In the following discussion we assume that is the vector of nodal variables. We denote matrices and frequency-domain quantities with uppercase letters.

This section documents the formulation used for nodal-based analyses. For all analyses there are four types of devices to consider:

Linear VCCS/QS

Contribute the and matrices, respectively. Elements provide the following attributes to build these matrices:linearVCCSandlinearVCQS.

Nonlinear VCCS/QS

Contribute and vector functions. Here is a vector with controlling port voltages and is a vector with time-delayed control voltages. For the nonlinear device, vector and its Jacobian are returned by

eval_and_deriv(). The Jacobian is returned in a single matrix with the following format:In nodal analyses, controlling port voltages () are obtained as differences between elements of the nodal variables vector (). In compact form this can be denoted as:

where is an incidence matrix. All nonzero entries in are either equal to 1 or -1 and there are at most two nonzero entries per row. This matrix is implicitly stored in the simulator with the control port definitions in each element. Samples of time-delayed control voltages can be calculated in a similar way using a incident matrix but the effect of time delays depends on the analysis type.

Vector functions and are mapped into the nodal equations using incidence matrices and , which have the same properties as the transpose of .

Frequency-defined devices

Contribute the complex, frequency-dependent matrix. The corresponding impulse-response matrix is denoted . The following methods are used to build this matrix:get_Y_matrix()for andget_G_matrix()for . More details will be provided when time-domain support for this kind of device is implemented.

Sources

Contribute a source vector. There are 3 types of source: DC (), time-domain () and frequency-domain (). The following element methods are used:get_DCsource(),get_TDsource(),get_FDsource()andget_AC().

For DC analysis, time-delayed control voltages are calculated as regular control voltages; and are ignored and only the DC component of sources () and the DC conductance matrix of frequency-defined elements () are considered.

The analysis solves the following nonlinear equation iteratively using Newton’s method:

Let . The iteration is defined by linearizing as follows:

where the superscript indicates the iteration number and

The vector is assumed to be known for each iteration and is the unknown to solve for. The initial guess () is set to the values suggested by the nonlinear devices, if any, or otherwise to zero. The previous equation can be re-arranged as as the following system of linear equations:

with . This equation can be seen as the nodal equation of a linearized circuit obtained by substituting all devices by transconductances in parallel with current sources that are dependent of the current approximation for the nodal voltages ().

The condition to stop Newton iterations is:

for each nodal variable (). In addition, if `errfunc` is
set to `True`, nodal equations are also checked:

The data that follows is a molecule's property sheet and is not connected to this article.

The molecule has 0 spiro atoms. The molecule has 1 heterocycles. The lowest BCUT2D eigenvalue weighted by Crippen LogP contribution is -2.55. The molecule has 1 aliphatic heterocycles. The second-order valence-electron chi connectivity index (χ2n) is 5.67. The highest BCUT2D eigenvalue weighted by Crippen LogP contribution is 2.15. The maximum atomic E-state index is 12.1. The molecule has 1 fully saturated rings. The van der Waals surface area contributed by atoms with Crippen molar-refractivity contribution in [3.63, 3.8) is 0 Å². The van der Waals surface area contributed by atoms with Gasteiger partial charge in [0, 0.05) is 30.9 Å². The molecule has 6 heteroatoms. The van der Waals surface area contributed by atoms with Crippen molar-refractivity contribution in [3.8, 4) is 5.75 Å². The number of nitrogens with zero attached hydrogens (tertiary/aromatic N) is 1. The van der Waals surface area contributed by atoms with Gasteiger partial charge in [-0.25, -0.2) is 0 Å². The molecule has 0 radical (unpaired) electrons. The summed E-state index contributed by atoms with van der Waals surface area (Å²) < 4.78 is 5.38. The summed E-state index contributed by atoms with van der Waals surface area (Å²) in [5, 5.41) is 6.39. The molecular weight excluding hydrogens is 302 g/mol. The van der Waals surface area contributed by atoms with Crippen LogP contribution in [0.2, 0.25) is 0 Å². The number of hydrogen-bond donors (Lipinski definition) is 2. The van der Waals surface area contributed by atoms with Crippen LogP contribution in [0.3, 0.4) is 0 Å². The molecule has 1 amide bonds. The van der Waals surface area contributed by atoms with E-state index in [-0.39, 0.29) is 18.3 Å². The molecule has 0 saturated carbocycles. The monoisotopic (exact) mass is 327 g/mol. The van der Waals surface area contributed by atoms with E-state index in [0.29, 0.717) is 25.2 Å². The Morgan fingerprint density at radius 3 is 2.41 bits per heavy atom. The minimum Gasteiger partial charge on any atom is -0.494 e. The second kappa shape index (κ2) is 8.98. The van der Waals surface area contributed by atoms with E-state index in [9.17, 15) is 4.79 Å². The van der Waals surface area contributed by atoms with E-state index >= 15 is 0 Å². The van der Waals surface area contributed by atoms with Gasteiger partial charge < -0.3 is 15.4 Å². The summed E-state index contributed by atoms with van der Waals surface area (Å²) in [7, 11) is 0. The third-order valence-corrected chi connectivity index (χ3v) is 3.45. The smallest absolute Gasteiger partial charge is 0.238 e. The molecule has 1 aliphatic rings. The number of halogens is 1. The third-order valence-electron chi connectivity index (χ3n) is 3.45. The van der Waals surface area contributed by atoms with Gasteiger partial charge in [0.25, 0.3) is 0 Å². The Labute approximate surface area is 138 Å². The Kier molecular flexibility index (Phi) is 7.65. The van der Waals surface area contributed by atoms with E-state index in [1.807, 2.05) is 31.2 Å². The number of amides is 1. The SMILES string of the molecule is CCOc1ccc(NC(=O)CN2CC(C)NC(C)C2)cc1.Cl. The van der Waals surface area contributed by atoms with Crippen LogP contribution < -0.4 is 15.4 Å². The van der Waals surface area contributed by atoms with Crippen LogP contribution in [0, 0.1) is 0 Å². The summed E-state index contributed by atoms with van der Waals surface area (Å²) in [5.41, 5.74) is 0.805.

and iterations stop when both conditions are satisfied. Normally the first condition is enough to obtain an acceptable solution and that is why by default the second check is not enabled to save the CPU time required to re-evaluate the nodal equations.

Here is the nodal vector in frequency domain. A DC operating point analysis is performed first to obtain the incremental conductances and capacitances given by and , respectively. The analysis solves for for all requested frequencies using the following equation:

The and Jacobian matrices are calculated as follows:

where is a diagonal matrix that includes the effect of time delays in each control port:

Transient analysis solves the following nonlinear algebraic-integral-differential equation given an initial condition, :

where dotted quantities indicate derivative with respect to time and is a vector function that applies a (possibly different) time delay to each control voltage. The delay function () is implemented by storing all time-delayed control port voltages and using an interpolation function to find the voltage at the desired time in the past.

The initial condition () is usually obtained by calculating the operating point of the circuit using the OP analysis.

An integration method such as Backward Euler (BE) or trapezoidal rule is applied to transform the differential equation into a difference equation by discretizing time and approximating derivatives with respect to time. Here we assume the time step () is constant. For example, using the BE rule:

here, the subscript denotes the time sample number. For implicit methods in general,

with being a function that depends on the previous samples of :

The coefficients depend on the time step size and the integration method. Substituting dotted variables and discretizing the convolution operation the resulting circuit equation is the following:

with

where and . Note that is a known vector at the time step. This is the equation of a DC circuit with a conductance matrix equal to , a set of nonlinear currents given by the function and a source vector given by . The unknown () is iteratively solved using Newton’s Method (similarly as in OP/DC analysis). Iterations are defined by linearizing as follows:

where the subscript denotes the Newton iteration number, and . This equation is re-arranged as follows:

as the right-hand side of this equation is known at the iteration, can be found by solving a linear system of equations.

The criterion to stop iterations is the same as in the DC analysis.